Gustav Adolf Bauer (help·info) (1870-1944) was a German Social Democratic Party leader and Chancellor of Germany from 1919 to 1920. He served as head of government for a total of 219 days. After his cabinet resigned in March 1920, Bauer served as vice-chancellor, Minister of Transportation and Minister of the Treasury in other cabinets of the Weimar Republic.
1 Early life,
2 Political career
2.1 Imperial Germany and revolutionary period,
2.2 Weimar Republic,
3 Later life,
Bauer was born on 6 January 1870 in Darkehmen (now Ozyorsk, Kaliningrad Oblast) near Königsberg in East Prussia as the son of bailiff Gustav Bauer and his wife Henriette (nee Groß). From 1876 to 1884, he attended the Volksschule in Königsberg. After 1884, he worked as a clerk and later head clerk for a lawyer at Königsberg.
In 1895, he became president of the Verband der Büroangestellten, a white-collar union that he co-founded. He also was editor of the publication Der Büroangestellte ("The Office Worker") and in 1903 was named head of the Zentral-Arbeiter-Sekretariat der Freien Gewerkschaften in Berlin ("Central Secretary of Independent Unions"). In 1908, Bauer became second chairman of the Generalkommission der Gewerkschaften (General Commission of Trade Unions) in Berlin, a position he kept until 1918.
On 2 October 1911, Bauer married Hedwig Moch.
Imperial Germany and revolutionary period:
In 1912, Bauer was elected to the Reichstag for the Social Democratic Party of Germany (SPD) in a Breslau constituency. In October 1918, Bauer became Secretary of State at theReichsarbeitsamt (Labour) in Max von Baden's cabinet. Bauer remained in this position throughout the revolution of 1918/19. After Max von Baden resigned in November 1918, Bauer continued to serve under Reichskanzler Friedrich Ebert and then under the Council of the People's Deputies, also headed by Ebert.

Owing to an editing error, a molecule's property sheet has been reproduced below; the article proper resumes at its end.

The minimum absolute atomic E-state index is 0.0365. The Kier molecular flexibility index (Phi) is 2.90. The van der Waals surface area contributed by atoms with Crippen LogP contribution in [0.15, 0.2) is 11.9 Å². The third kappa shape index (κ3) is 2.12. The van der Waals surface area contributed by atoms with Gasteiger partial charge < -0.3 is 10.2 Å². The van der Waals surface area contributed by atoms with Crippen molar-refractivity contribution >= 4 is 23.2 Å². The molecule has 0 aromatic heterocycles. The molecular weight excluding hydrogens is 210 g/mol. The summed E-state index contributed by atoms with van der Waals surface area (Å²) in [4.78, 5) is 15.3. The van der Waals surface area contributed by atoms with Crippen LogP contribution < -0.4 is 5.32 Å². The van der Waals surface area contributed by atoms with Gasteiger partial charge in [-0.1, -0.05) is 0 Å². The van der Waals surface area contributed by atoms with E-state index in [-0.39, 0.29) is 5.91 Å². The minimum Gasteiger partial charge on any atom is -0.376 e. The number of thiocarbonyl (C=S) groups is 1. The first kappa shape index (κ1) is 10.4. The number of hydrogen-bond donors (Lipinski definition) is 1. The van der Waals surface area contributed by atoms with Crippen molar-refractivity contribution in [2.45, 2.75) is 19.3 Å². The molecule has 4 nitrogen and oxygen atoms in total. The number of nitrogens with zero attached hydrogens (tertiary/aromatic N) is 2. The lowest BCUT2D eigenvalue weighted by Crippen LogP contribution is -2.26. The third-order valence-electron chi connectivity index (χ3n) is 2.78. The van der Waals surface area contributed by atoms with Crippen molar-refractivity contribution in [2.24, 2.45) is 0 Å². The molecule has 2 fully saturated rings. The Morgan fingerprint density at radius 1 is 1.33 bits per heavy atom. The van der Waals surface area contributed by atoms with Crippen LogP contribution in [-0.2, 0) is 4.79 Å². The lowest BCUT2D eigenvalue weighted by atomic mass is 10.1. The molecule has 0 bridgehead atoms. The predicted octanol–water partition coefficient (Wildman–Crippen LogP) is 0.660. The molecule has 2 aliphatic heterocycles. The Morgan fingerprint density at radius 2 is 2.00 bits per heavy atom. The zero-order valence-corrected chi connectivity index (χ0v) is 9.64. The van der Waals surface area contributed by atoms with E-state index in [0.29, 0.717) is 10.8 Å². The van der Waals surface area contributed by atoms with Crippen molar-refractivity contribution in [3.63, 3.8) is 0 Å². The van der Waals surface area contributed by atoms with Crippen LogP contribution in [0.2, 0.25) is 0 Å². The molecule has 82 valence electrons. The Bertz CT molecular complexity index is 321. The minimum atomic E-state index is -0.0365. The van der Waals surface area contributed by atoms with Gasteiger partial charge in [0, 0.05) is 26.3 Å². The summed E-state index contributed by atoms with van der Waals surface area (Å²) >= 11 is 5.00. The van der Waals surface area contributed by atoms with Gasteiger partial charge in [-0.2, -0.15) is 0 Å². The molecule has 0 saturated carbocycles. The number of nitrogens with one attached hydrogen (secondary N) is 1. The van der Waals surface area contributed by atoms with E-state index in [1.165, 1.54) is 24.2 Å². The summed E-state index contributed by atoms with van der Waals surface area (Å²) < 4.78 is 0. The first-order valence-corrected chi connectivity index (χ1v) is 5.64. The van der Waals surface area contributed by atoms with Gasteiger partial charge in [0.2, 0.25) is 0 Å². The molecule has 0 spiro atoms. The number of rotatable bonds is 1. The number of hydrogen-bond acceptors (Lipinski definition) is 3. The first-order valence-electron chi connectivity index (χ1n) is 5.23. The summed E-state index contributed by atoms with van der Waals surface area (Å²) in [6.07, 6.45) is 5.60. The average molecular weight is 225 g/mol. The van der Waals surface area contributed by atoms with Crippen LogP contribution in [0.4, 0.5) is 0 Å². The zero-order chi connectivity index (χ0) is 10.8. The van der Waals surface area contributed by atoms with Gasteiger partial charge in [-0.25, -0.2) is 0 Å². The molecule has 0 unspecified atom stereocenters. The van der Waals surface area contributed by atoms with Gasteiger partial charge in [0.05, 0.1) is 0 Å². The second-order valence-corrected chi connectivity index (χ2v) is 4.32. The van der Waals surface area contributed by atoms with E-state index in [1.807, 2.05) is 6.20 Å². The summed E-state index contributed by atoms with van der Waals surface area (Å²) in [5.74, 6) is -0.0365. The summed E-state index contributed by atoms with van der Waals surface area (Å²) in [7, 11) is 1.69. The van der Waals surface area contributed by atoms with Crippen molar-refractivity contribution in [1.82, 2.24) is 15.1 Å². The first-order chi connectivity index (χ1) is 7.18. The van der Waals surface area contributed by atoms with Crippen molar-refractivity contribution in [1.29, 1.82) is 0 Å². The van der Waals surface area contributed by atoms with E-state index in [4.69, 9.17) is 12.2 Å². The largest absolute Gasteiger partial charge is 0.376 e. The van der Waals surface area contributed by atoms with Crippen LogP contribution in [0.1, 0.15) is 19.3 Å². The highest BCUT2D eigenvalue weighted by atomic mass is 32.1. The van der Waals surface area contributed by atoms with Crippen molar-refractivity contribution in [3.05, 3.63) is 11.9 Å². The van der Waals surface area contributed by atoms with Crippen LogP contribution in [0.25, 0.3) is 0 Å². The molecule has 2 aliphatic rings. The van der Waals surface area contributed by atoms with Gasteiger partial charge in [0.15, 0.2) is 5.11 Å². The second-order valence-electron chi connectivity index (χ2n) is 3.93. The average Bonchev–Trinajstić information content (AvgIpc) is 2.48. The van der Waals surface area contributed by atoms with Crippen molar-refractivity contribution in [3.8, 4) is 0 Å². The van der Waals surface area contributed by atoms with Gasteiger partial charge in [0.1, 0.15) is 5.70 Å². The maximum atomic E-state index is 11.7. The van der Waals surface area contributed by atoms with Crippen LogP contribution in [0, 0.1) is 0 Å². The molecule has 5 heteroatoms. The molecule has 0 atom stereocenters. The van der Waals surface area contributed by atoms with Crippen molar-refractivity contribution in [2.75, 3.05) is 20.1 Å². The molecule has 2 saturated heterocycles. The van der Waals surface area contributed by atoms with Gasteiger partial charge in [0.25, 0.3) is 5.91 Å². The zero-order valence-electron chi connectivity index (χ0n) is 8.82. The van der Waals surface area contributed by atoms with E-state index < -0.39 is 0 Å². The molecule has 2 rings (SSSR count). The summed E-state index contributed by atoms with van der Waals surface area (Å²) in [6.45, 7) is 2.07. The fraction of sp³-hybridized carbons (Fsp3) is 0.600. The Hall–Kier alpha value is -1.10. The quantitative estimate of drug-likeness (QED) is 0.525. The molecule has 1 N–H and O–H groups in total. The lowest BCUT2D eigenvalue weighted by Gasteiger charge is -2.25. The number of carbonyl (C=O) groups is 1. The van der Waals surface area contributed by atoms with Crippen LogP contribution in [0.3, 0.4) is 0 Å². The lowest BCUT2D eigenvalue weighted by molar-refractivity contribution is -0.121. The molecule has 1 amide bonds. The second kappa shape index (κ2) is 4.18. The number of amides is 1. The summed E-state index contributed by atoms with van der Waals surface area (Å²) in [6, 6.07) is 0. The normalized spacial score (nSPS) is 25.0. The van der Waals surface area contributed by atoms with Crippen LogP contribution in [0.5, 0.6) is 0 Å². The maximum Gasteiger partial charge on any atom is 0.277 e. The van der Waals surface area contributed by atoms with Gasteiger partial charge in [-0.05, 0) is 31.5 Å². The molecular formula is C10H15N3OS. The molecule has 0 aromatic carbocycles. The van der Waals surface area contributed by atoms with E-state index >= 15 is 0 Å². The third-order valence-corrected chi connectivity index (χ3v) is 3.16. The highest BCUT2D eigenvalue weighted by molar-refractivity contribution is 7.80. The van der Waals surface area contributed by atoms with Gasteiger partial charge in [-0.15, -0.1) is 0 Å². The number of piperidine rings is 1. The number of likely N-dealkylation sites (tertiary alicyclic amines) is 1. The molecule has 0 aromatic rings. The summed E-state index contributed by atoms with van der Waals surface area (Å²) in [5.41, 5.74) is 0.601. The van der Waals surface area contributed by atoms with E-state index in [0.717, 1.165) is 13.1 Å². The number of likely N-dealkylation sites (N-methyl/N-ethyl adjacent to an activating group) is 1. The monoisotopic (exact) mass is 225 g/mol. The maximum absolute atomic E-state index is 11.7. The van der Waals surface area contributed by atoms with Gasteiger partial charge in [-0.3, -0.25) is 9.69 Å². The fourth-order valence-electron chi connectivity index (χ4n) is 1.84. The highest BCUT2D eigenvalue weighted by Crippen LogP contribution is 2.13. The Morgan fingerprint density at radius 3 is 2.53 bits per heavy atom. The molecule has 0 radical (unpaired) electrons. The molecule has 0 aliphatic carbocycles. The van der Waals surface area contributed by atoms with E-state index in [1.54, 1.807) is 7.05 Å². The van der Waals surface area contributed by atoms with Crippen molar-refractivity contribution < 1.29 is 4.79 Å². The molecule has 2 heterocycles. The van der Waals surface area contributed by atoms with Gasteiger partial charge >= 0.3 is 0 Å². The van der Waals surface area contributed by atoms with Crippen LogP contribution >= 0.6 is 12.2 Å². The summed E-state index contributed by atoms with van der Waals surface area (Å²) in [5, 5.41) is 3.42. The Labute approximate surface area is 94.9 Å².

In January 1919, Bauer was elected to the National Assembly for Magdeburg. In February, he became Reichsarbeitsminister in Philipp Scheidemann's cabinet. After Scheidemann resigned in June 1919 to protest the Treaty of Versailles, Bauer succeeded him as Reichsministerpräsident, heading the Cabinet Bauer. His government signed the Treaty. When the Weimar Constitution came into force in August 1919, Bauer became Reichskanzler (Chancellor).
In March 1920, the Kapp-Lüttwitz Putschattempted to depose the government. Bauer, along with other SPD members of the cabinet and president Ebert, signed a call for a general strike against the putsch. Most of the cabinet left Berlin for Dresden, then Stuttgart. However, some ministers remained in the capital and, led by vice-chancellor Eugen Schiffer negotiated with the putschists. Once the putsch had collapsed, the Bauer government was forced to resign on 27 March--mostly as a result of the negotiations conducted with Kapp and his fellow conspirators. Bauer was succeeded as chancellor by Hermann Müller (also SPD).
However, Bauer joined the new cabinet as Reichsschatzminister at the Treasury, a position he held until June 1920. From May to June 1920, Bauer was also Minister of Transportation. In the Reichstag elections of June 1920, he was reelected to parliament. However, the new government formed on 25 June excluded the SPD.
Bauer rejoined the cabinet of Joseph Wirth in May 1921 as Reichsschatzminister and vice-chancellor. He held those positions throughout the term of office of Wirth (until November 1922). Throughout this time, Bauer was also a member of the Reichstag for Magdeburg and he retained his seat after leaving the government. However, in November 1924 he became involved in the Barmat scandal due to a personal relationship with the accused, Julius Barmat. On 7 February 1925, he was forced by the SPD parliamentary group to relinquish his seat in the Reichstag and on 14 February was expelled from the party.
Yet on 14 May 1926, Bauer's expulsion was overturned by the party. He returned to the Reichstag until 1928, when he left parliament and retired from public life.
After the Nazi party took power in 1933, Bauer was arrested on 29 June 1933. He was supposed to have misappropriated public funds. However, the charge was based on alleged statements made by his son in school. When it turned out that Bauer's marriage was childless and there was in fact no son, he was released after a week of custody. The lawsuit was dismissed only in 1935, however.
Bauer died in Hersdorf (Berlin Reinickendorf) on 16 September 1944.